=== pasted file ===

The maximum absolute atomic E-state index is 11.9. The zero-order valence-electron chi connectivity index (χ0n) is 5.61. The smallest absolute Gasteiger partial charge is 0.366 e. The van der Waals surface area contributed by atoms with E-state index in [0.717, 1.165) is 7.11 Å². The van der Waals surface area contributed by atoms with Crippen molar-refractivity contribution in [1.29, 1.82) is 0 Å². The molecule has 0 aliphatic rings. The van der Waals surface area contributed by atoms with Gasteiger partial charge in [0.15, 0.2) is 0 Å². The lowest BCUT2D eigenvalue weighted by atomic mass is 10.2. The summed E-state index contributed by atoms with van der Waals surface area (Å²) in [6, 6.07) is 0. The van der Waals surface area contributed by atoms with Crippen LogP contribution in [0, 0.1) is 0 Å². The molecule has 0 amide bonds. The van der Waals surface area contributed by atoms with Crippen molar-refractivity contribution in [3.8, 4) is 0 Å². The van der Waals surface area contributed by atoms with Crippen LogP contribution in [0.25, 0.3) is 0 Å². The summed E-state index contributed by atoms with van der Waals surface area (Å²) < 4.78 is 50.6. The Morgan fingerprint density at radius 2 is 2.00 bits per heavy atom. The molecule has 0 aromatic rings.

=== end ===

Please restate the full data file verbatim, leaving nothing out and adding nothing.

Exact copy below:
The maximum absolute atomic E-state index is 11.9. The zero-order valence-electron chi connectivity index (χ0n) is 5.61. The smallest absolute Gasteiger partial charge is 0.366 e. The van der Waals surface area contributed by atoms with E-state index in [0.717, 1.165) is 7.11 Å². The van der Waals surface area contributed by atoms with Crippen molar-refractivity contribution in [1.29, 1.82) is 0 Å². The molecule has 0 aliphatic rings. The van der Waals surface area contributed by atoms with Gasteiger partial charge in [0.15, 0.2) is 0 Å². The lowest BCUT2D eigenvalue weighted by atomic mass is 10.2. The summed E-state index contributed by atoms with van der Waals surface area (Å²) in [6, 6.07) is 0. The van der Waals surface area contributed by atoms with Crippen LogP contribution in [0, 0.1) is 0 Å². The molecule has 0 amide bonds. The van der Waals surface area contributed by atoms with Crippen molar-refractivity contribution in [3.8, 4) is 0 Å². The van der Waals surface area contributed by atoms with Crippen LogP contribution in [0.25, 0.3) is 0 Å². The summed E-state index contributed by atoms with van der Waals surface area (Å²) < 4.78 is 50.6. The Morgan fingerprint density at radius 2 is 2.00 bits per heavy atom. The molecule has 0 aromatic rings.